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Developer Turning 113-Year-Old Lincoln Park School Building into Apartments

By Paul Biasco | September 5, 2013 6:31am
 The former Mulligan Elementary School, which closed in 1991, was recently purchased by a developer and is being transformed into an apartment complex.
Mulligan Elementary School
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LINCOLN PARK — A dilapidated 113-year-old former Chicago Public School building on Sheffield Avenue was recently sold and will be transformed into an upscale apartment complex.

Svigos, LLC., the developer who purchased the former Mulligan Elementary School, plans to restore the exterior of the building to its original state while creating 24 apartments inside.

Nick Vittore, Svigos' vice president, said he was looking through the list of CPS buildings for sale, and the school at 1855 N. Sheffield Ave. stood out.

"This is obviously a very special building. It's a huge building for a very residential area like that," Svigos said. "Our expertise is vintage rehab, so when something like this came up we couldn't pass on it."

The developer will need to do a complete gut rehab on the interior of the crumbling school, according to Svigos, and intends to replace windows to their original look and style.

"The outside of the building will look exactly the same," Svigos said. "It will look like the old Mulligan school."

Svigos purchased the building for $4 million in June, and the company plans to have its first tenants arrive in the next 18 to 24 months.

The school's classrooms and hallways will be converted into mostly two-bedroom and a few three-bedroom units, while the building's gymnasium will be transformed into a "huge" three-bedroom unit with a mezzanine.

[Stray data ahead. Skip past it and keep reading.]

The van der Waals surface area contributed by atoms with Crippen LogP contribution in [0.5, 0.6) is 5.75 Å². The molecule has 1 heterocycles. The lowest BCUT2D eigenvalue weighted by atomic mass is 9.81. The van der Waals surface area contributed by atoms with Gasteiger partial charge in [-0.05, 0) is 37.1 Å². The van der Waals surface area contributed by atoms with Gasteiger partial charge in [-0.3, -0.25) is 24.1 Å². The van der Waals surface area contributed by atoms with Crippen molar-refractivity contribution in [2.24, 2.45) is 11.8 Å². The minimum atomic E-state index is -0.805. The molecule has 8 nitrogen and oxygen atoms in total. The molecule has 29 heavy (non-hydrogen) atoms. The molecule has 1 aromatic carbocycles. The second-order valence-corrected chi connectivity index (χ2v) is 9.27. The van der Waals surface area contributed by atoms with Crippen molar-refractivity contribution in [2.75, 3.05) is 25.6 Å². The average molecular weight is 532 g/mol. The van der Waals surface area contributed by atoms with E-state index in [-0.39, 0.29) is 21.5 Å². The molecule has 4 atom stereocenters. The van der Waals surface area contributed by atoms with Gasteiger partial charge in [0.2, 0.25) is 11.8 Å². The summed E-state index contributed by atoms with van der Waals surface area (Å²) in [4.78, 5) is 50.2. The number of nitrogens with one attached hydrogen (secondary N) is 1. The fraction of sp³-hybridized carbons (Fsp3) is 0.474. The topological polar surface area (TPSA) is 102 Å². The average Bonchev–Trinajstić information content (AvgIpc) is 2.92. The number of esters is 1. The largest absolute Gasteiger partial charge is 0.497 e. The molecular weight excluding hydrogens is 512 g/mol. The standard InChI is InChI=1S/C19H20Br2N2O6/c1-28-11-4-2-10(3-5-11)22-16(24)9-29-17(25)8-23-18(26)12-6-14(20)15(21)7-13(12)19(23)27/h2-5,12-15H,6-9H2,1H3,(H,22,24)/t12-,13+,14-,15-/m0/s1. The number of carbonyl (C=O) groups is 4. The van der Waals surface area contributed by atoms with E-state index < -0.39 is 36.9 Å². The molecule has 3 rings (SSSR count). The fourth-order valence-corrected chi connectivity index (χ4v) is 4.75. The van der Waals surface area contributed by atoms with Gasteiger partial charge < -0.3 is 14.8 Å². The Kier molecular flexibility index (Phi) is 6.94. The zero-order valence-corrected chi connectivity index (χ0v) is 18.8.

To keep with the vintage feel, the developer recently spent a month inside the century-old Barat College in Lake Forest salvaging doors, vintage lights, door handles, maple hardwood flooring and other materials ahead of the college's demolition.

"We like the challenge of it," Svigos said. "Nothing excited us more than a 100-year-old building with 14-foot ceilings."

Long-time residents of the neighborhood surrounding the school were pleased to hear the developer was sparing the school from the wrecking ball.

"That's kind of nice that they are going to keep the structure," said Clare Curley, who lives about a block from the former school. "It's a bummer when buildings get knocked down and something modern and depressing" replaces them.

Curley said the corner at Sheffield Avenue and Poe Street has a "vacant feel" to it.

"It was just a matter of time until this area picked up again," she said.

Svigos hopes to move the project along quickly, and his crews are already inside the building cleaning out debris.

The developer has been researching architects and contractors who have converted schools to residential buildings. The nearest project he's been able to find is located in Rockford, where a school was converted into condos.

Svigos is seeking a historical tax credit to help pay for the renovations.

"We can't just knock and block everything out," he said. "We have to do this is a way that maintains the spirit of the building."